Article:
Literacy in Primary One

As the previous post explained, we will be taking a developmental approach to literacy.  Emerging Literacy will be the base of our teaching and when your child is ready we will support their learning in other ways:

  • Jolly Phonics

We use the Jolly Phonics scheme to help children learn their initial sounds. When we do begin this, your child will learn at a pace that is suitable for them.  The letters are not introduced in alphabetical order.  They are introduced in random order so that they children can quickly learn to blend some of the letters together to make simple words e.g. s  a  t  i  p  – makes many three letter words.

The children listen to a short story to introduce the new sound and learn the action that helps them to remember the sound.  They are encouraged to think of words that use this sound and to bring in small items from home to share with us.  They are then shown how to form the letter correctly and are encouraged to use the correct formation when writing.  We go over formations in lots of practical ways as well as using paper and pencil.  Please encourage this at home too.

Each day a new sound is introduced, it will be stuck into their Sound Book.  They will take this home each night and will be asked to draw a picture of something starting with that sound or do a more “hands on” activity to help them remember the sound and how it is written.  They could record this in drawings, photos or in which ever way you choose!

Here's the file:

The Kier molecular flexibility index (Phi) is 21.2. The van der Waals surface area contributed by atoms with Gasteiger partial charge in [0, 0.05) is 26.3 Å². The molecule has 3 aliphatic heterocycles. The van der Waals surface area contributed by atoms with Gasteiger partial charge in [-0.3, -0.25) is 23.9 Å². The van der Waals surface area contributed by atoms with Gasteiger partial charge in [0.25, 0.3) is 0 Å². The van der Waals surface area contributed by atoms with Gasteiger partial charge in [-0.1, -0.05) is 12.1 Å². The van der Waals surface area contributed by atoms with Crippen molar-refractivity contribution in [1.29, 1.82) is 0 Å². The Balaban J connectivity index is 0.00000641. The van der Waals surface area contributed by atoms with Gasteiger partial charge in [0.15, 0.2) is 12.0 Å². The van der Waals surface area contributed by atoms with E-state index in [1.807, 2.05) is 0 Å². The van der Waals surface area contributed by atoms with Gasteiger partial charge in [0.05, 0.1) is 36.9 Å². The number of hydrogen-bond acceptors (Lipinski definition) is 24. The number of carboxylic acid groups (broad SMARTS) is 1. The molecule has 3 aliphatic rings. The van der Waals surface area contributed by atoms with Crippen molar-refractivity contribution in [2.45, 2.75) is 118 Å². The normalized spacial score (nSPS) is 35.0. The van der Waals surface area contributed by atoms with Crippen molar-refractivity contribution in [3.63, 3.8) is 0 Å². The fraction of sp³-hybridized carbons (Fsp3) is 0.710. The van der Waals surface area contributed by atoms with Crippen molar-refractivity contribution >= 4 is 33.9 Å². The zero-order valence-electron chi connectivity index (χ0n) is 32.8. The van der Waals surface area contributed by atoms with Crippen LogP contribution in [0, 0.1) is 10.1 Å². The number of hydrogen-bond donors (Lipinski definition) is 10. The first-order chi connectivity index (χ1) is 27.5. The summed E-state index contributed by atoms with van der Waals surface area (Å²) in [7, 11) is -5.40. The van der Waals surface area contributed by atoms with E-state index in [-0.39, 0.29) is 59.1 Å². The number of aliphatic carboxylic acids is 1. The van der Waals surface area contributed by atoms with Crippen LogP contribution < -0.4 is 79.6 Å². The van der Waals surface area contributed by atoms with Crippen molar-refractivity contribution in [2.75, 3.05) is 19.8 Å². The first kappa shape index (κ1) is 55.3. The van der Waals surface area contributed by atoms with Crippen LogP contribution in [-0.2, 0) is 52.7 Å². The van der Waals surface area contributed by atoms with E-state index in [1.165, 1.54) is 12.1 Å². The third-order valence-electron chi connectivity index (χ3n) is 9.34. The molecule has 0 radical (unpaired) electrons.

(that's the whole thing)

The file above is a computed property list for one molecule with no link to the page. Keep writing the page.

If they are ever too tired to do this, don’t worry.  Let us know in your child’s diary and we will try and find time at school to work with your child.

  • Reading

Our main reading scheme is the Oxford Reading Tree (ORT).  It is a scheme that encourages reading through the “story method” which is based on the assumption that, although young children may not “understand” separate letters or isolated words on a page, they can understand and retain a simple story.  The pictures and text work together to give the children clues to help them predict the meaning of the sentences.

Taking into account the development approach to literacy, the children will not get reading books straight away and will be given books home to read when they show that they are ready and have all the building blocks needed to be able to do this with success.

As they approach this stage, we will still be introducing the ORT characters and looking at how their names are written and the beginning key words they will need when the books do go home.

Reading will be heard daily and reading homework will be sent home each night.  Please sign the diary to say it has been done.  Depending on their readiness for reading, they may not all get a reading book at the same time.

Discussion is an important element in the scheme, not only at Stage 1, but also throughout the scheme.

At every stage, a wide range of resources to support reading development is used.  This means that your child is practising reading in many different and enjoyable ways.

The story books at Stage 1 use pictures without any words to tell the story.  These picture storybooks teach children important skills:

  • to talk about the pictures
  • to create their own story
  • to make the connection between the picture and the story

These skills are invaluable as they will be needed later on to help the child read an unfamiliar word.

At Stage 2 the children begin to read the stories by themselves.  First they hear an extended version of the story and then they are guided and encouraged to predict what the captions say and to read them.

At each stage there are key words which we expect the children to learn before moving on to the next stage.  We will give you key words for each book in bags which are taken home to be learned.  However, because of the story method approach, the vocabulary introduced is quite extensive and we will not expect all the words in a book to be learned.

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